Importantly, the idea that citizens can assert their democratic voice via market transactions privileges those with greater social, cultural, and human capital. This is apparent in Fabricant and Fine’s discussion of social stratification in charter schools.  Wells explains that charter schools serve disproportionately low numbers of ELLs and students with disabilities. Additionally, the charter school movement allows for white flight and has served to further stratify already highly segregated public schools. The idea that parents can assert their democratic voice via choice in a free-market is flawed because not all families have access to equal information.  Those students who come from families with greater social and cultural capital are able to more effectively navigate the school system to benefit their individual child.  The exclusion of the highest needs students form charter schools is noteworthy for a number of reasons.  These students often perform poorly on culturally-biased high-stakes tests.  This suggests that, were charter schools serving students representative of the larger population, they would perform even more poorly on standardized tests than they currently are.  Additionally, it is incredibly problematic that schools that exclude the neediest students are being appraised as replicable models.  In stark contrast to the discourses used to promote them, charter schools are emerging as a means to return to separate and unequal schooling practices.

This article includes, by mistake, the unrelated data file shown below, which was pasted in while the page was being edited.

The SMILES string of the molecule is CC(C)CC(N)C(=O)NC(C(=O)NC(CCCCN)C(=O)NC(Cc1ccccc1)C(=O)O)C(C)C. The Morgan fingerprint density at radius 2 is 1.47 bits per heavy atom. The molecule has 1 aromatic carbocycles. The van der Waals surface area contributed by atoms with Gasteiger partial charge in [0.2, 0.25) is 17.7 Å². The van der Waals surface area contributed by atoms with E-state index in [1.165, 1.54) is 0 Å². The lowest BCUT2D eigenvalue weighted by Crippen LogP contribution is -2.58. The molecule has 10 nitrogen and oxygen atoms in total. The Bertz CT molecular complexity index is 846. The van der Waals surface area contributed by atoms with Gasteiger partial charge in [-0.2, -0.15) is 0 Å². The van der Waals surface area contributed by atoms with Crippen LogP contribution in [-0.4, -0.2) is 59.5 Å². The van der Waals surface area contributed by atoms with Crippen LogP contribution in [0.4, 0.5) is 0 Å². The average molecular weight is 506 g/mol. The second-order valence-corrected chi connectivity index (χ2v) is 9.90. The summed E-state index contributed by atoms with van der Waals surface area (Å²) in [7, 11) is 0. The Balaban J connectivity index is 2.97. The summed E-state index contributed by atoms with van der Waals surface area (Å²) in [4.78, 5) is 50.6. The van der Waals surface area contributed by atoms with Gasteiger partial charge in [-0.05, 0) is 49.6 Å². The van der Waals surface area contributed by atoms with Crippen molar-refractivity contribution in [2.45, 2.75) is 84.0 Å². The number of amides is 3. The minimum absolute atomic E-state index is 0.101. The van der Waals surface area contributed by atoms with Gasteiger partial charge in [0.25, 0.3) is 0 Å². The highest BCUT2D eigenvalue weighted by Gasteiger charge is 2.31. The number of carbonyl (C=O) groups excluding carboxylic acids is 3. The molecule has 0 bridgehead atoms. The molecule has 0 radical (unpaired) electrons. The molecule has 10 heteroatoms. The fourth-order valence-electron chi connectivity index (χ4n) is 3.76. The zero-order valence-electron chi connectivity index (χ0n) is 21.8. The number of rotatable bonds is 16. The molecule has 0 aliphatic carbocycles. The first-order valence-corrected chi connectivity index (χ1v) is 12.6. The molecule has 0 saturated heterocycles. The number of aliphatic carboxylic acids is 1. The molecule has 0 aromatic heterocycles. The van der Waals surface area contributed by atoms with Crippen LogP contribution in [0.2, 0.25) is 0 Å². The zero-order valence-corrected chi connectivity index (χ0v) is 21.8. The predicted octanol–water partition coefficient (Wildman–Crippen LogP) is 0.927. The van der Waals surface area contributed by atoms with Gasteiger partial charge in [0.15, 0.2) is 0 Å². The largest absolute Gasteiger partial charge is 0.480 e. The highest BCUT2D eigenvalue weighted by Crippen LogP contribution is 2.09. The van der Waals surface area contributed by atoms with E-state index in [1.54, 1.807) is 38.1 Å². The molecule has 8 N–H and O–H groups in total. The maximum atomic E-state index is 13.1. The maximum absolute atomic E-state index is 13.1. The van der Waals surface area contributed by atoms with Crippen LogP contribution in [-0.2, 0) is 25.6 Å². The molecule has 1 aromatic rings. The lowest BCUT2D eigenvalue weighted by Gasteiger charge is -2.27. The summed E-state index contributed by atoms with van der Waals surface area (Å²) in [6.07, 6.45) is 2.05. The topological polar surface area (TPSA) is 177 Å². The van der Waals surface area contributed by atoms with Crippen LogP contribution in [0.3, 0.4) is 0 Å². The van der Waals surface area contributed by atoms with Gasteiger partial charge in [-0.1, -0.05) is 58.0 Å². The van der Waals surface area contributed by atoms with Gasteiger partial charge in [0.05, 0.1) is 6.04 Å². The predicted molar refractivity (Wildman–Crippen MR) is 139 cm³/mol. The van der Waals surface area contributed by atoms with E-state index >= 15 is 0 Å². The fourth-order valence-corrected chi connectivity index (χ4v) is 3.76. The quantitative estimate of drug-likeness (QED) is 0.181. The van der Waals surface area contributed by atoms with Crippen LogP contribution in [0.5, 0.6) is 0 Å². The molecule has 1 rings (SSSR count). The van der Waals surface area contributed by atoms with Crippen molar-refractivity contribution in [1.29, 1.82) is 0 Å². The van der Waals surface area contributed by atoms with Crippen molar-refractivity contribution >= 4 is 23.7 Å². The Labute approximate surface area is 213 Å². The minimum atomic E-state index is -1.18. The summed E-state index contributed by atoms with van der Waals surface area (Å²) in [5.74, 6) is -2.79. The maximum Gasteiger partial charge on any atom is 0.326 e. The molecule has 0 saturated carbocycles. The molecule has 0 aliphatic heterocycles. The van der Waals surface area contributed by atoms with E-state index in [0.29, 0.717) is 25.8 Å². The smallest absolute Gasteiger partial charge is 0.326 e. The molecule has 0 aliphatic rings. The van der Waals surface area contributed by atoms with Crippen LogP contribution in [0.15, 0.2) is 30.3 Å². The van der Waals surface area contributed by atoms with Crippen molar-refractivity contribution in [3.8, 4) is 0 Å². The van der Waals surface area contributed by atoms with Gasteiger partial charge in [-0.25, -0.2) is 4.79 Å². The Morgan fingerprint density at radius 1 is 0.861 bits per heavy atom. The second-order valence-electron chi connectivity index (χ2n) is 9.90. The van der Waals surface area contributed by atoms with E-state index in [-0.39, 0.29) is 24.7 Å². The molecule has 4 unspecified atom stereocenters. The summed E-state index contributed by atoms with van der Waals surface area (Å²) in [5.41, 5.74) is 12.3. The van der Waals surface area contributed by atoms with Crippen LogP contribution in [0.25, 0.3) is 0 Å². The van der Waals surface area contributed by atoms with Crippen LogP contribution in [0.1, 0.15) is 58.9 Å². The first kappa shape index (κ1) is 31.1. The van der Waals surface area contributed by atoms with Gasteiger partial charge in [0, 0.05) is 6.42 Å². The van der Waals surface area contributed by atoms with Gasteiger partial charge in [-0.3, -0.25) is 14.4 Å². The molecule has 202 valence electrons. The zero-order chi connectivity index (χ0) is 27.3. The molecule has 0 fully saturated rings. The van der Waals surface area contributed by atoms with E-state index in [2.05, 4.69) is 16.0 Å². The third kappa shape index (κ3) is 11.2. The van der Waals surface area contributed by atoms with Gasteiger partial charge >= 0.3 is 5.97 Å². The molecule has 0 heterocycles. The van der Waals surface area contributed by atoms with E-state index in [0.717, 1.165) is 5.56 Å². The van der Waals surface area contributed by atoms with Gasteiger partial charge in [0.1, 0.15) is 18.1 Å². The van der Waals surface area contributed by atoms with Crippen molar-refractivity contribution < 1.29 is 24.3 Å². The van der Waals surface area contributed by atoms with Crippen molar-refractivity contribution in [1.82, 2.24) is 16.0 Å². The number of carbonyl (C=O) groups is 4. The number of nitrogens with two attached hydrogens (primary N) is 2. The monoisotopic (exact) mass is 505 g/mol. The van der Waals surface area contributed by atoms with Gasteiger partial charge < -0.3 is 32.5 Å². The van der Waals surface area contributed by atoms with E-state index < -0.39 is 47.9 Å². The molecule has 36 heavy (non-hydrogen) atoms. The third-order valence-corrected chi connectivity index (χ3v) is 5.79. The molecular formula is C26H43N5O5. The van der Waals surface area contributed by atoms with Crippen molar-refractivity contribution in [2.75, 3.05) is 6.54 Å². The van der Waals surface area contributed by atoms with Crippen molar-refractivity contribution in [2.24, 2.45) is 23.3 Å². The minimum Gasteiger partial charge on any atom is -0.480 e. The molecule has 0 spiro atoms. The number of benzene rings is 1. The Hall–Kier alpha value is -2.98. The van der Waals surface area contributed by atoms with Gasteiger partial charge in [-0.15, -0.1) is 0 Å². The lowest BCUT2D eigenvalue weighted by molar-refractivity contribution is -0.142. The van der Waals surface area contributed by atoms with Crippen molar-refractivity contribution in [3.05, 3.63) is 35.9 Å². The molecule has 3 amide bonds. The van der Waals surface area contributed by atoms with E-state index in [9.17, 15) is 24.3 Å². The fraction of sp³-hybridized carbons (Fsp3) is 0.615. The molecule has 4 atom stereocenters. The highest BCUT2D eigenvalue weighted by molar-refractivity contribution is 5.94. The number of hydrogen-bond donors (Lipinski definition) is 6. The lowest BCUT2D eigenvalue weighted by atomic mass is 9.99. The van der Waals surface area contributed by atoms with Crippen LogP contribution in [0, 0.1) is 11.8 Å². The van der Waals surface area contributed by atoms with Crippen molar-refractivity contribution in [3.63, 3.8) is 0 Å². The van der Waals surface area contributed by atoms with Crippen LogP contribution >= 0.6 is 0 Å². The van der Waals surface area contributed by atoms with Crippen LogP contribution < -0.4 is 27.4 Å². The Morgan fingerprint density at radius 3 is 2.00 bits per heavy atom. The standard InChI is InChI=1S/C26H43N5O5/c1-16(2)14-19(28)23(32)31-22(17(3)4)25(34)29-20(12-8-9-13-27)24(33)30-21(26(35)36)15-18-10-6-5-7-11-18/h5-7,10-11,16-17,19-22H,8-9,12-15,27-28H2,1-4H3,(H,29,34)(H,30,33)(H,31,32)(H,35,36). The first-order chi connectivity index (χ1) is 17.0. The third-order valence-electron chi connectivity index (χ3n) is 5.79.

Fabricant and Fine’s articulation of the disconnect between rhetoric surrounding charter schools and these schools’ actual performance is incredibly ironic given the movements obsession with accountability.  This raises issues we’ve previously discussed regarding the lack of accountability to the public on the part of private corporations and wealthy philanthropists who support charter schools.  Charter schools, instead of developing innovative practices, are recreating and furthering many of the shortcomings of traditional public schools. They are emerging as an alternative and even more flawed model for public schools. Fabricant and Fine describe the tension this dual system has created within schools.  Charter schools are privileged by policy-makers and take funds and space away from public schools, the resultant tension of which was apparent in the public school we visited in NYC. As the reading substantiates, charter schools, despite all of the advantages they receive in terms of funding and political support, are still failing to deliver results.  Policy-makers failure to consider the accumulation of evidence against these schools’ efficacy exemplifies how corporate influence undermines evidence-based policy-making.